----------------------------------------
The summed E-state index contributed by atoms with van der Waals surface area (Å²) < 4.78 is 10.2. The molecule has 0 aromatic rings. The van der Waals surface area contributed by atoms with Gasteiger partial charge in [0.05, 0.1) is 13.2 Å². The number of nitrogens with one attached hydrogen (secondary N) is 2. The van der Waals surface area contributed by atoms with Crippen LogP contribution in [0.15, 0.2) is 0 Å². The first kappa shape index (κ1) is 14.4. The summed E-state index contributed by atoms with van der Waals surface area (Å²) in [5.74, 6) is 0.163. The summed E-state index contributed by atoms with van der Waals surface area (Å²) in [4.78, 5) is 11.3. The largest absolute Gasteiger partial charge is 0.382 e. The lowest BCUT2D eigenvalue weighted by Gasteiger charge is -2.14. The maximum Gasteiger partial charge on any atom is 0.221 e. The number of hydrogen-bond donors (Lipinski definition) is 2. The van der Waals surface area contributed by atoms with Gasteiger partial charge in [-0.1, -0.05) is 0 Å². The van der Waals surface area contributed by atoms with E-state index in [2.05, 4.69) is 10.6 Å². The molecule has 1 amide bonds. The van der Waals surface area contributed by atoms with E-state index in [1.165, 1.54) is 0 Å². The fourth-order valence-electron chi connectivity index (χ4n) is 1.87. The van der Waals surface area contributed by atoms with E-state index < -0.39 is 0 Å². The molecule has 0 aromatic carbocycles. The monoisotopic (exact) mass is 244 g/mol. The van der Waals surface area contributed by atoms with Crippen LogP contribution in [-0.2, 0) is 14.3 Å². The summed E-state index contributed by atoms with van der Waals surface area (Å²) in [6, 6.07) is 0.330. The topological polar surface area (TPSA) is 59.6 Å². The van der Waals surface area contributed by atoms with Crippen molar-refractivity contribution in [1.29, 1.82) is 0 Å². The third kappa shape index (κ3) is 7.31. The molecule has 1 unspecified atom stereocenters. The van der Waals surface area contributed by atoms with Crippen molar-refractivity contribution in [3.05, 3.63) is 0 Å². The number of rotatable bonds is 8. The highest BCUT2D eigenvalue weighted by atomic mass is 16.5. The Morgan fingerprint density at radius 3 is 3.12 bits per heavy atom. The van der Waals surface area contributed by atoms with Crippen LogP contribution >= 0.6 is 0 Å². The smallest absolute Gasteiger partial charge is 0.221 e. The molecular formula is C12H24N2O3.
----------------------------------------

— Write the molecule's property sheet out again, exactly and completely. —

The summed E-state index contributed by atoms with van der Waals surface area (Å²) < 4.78 is 10.2. The molecule has 0 aromatic rings. The van der Waals surface area contributed by atoms with Gasteiger partial charge in [0.05, 0.1) is 13.2 Å². The number of nitrogens with one attached hydrogen (secondary N) is 2. The van der Waals surface area contributed by atoms with Crippen LogP contribution in [0.15, 0.2) is 0 Å². The first kappa shape index (κ1) is 14.4. The summed E-state index contributed by atoms with van der Waals surface area (Å²) in [5.74, 6) is 0.163. The summed E-state index contributed by atoms with van der Waals surface area (Å²) in [4.78, 5) is 11.3. The largest absolute Gasteiger partial charge is 0.382 e. The lowest BCUT2D eigenvalue weighted by Gasteiger charge is -2.14. The maximum Gasteiger partial charge on any atom is 0.221 e. The number of hydrogen-bond donors (Lipinski definition) is 2. The van der Waals surface area contributed by atoms with Gasteiger partial charge in [-0.1, -0.05) is 0 Å². The van der Waals surface area contributed by atoms with E-state index in [2.05, 4.69) is 10.6 Å². The molecule has 1 amide bonds. The van der Waals surface area contributed by atoms with E-state index in [1.165, 1.54) is 0 Å². The fourth-order valence-electron chi connectivity index (χ4n) is 1.87. The van der Waals surface area contributed by atoms with E-state index < -0.39 is 0 Å². The molecule has 0 aromatic carbocycles. The monoisotopic (exact) mass is 244 g/mol. The van der Waals surface area contributed by atoms with Crippen LogP contribution in [-0.2, 0) is 14.3 Å². The summed E-state index contributed by atoms with van der Waals surface area (Å²) in [6, 6.07) is 0.330. The topological polar surface area (TPSA) is 59.6 Å². The van der Waals surface area contributed by atoms with Crippen molar-refractivity contribution in [1.29, 1.82) is 0 Å². The third kappa shape index (κ3) is 7.31. The molecule has 1 unspecified atom stereocenters. The van der Waals surface area contributed by atoms with Crippen molar-refractivity contribution in [3.05, 3.63) is 0 Å². The number of rotatable bonds is 8. The highest BCUT2D eigenvalue weighted by atomic mass is 16.5. The Morgan fingerprint density at radius 3 is 3.12 bits per heavy atom. The van der Waals surface area contributed by atoms with Crippen LogP contribution >= 0.6 is 0 Å². The smallest absolute Gasteiger partial charge is 0.221 e. The molecular formula is C12H24N2O3.